State News : Texas

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The Lead Case in the Air Ambulance Litigation Comes in for a Landing

Travis County District Court Judge Madeleine Connor signed a judgment in favor of the insurance carriers in the PHI Air Medical Case on August 8, 2023.  PHI Air Medical had until September 7, 2023 to appeal Judge Connor’s decision to the court of appeals but did not do so, making her decision final.  Judge Connor found that PHI Air Medical did not timely file its petition for judicial review challenging SOAH’s decision awarding payment of 149% of the Medicare rate and agreed with the carriers that 149% of the Medicare rate exceeds the Workers’ Compensation Act’s fair and reasonable reimbursement standards for the 33 fee disputes at issue in the case.  
The PHI case began at the State Office of Administrative Hearings (SOAH) in 2015 when Administrative Law Judge Craig Bennett consolidated the 33 fee disputes involving eight carriers consisting of Texas Mutual Insurance Company, Hartford Underwriters Insurance Company, TASB Risk Management Fund, Transportation Insurance Company, Truck Insurance Exchange, Twin City Fire Insurance Company, Valley Forge Insurance Company, and Zenith Insurance Company.

The PHI case went all the way to the Texas Supreme Court which ruled in favor of the carriers.  PHI petitioned the U.S. Supreme Court for review but it declined to hear the case.  The case then went back to the court of appeals for a second decision before heading back down to the trial court where the carriers filed a motion for summary judgment.  Because PHI did not appeal Judge Connor’s order granting summary judgment for the carriers, the PHI case will now be remanded to SOAH for further proceedings consistent with Judge Connor’s final judgment.    

The rest of the air ambulance disputes at SOAH and DWC have been abated while the PHI case proceeded.  However, Air Evac, another air ambulance provider, recently filed a motion to lift the abatement of its cases at SOAH so that it could brief how a 2018 injunction that it obtained applies to its cases at SOAH.  The injunction states that DWC is “enjoined from enforcing Texas Labor Code § 413.011 and 28 Texas Administrative Code against Plaintiff Air Evac EMS, Inc.”  The parties filed a proposed briefing schedule on September 15, 2023 which the ALJ has not yet ruled upon.

As of August 2023, there are 2,414 air ambulance disputes pending at DWC.  This figure does not include the air ambulance fee disputes pending at SOAH.  The average amount sought by the air ambulance provider in each case at DWC is estimated to be at least $50,000, which is the difference between what the air ambulance provider was paid by the carrier and its unregulated billed charges.  This makes the total amount sought by the air ambulance providers in the disputes at DWC over one hundred and twenty million dollars plus interest.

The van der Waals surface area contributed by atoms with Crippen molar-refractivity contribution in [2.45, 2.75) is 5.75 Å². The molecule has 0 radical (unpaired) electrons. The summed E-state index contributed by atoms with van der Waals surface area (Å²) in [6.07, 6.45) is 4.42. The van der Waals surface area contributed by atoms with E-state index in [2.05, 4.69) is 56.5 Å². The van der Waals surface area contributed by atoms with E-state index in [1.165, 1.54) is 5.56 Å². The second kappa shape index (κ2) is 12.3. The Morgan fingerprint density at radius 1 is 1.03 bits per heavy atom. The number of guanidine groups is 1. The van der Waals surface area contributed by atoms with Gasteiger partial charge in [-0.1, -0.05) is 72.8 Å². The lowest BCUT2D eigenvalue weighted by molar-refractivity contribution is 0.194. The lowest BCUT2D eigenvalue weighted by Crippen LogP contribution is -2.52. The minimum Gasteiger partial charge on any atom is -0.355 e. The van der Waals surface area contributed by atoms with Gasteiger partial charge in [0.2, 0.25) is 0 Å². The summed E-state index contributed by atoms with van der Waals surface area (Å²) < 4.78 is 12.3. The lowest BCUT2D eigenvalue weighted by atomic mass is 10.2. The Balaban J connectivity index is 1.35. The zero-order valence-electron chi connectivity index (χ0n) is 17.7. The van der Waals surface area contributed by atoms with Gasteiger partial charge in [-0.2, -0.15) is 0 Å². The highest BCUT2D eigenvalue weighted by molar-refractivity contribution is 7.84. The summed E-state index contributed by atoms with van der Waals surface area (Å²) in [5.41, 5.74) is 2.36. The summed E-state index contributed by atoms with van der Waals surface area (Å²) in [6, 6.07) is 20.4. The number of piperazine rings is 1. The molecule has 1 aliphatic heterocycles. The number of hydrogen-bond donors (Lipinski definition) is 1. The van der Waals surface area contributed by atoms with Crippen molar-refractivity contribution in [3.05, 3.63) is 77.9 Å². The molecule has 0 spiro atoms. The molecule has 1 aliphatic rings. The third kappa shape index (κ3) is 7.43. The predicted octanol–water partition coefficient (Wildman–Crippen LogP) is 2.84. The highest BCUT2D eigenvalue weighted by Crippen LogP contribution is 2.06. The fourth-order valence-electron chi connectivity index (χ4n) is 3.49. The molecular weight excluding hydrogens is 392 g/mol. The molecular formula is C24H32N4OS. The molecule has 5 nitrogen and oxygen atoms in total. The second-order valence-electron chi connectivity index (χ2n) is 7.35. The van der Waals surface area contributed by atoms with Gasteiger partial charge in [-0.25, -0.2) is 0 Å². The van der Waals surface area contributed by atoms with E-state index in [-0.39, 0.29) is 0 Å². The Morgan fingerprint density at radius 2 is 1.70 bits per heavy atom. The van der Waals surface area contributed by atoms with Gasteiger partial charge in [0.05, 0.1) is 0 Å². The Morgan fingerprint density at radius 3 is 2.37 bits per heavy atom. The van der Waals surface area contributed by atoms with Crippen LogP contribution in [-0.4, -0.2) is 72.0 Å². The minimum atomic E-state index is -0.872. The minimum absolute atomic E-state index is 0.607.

There are five air ambulance providers that comprise the vast majority of the air ambulance disputes. These providers are Air Evac EMS, Inc., EagleMed, LLC, Med-Trans Corp., Rocky Mountain Holdings, and PHI Air Medical, LLC.  These five providers are owned by two private equity firms and a publicly traded company.  Air Evac EMS, Inc., EagleMed, LLC, and Med-Trans Corp. are subsidiaries of Air Medical Group Holdings (AMGH) which is owned by private equity firm KKR.  Rocky Mountain Holdings (a subsidiary of Air Methods) is owned by private equity firm American Securities, LLC. And PHI Air Medical, LLC is a subsidiary of publicly-traded Petroleum Helicopter International, Inc. (PHIL). 

The air ambulance providers continue to argue that the federal Airline Deregulation Act (ADA) preempts Texas workers’ compensation laws that regulate reimbursement to air ambulance carriers and therefore, DWC must order the carriers to pay their grossly inflated billed charges.  However, the Texas Supreme Court already squarely rejected this argument in the PHI case: 

“First, if ADA preemption applies, neither state nor federal law provides for full reimbursement of air carrier bills—or for any reimbursement at all.  Second, the effect of federal preemption cannot be that States must provide full reimbursement, as that outcome would violate the Tenth Amendment. For these reasons, the result of ADA preemption here would not be full reimbursement—it would be no reimbursement.”

If the air ambulance providers were able to force DWC to order payment of its billed charges, it would result in a massive wealth transfer to private equity investors and reward the takeover of the air ambulance industry by private equity. See The Air-Ambulance Vultures A search for why my flight cost $86,184 led to a hidden culprit: private equity.

Copyright 2023, Stone Loughlin & Swanson, LLP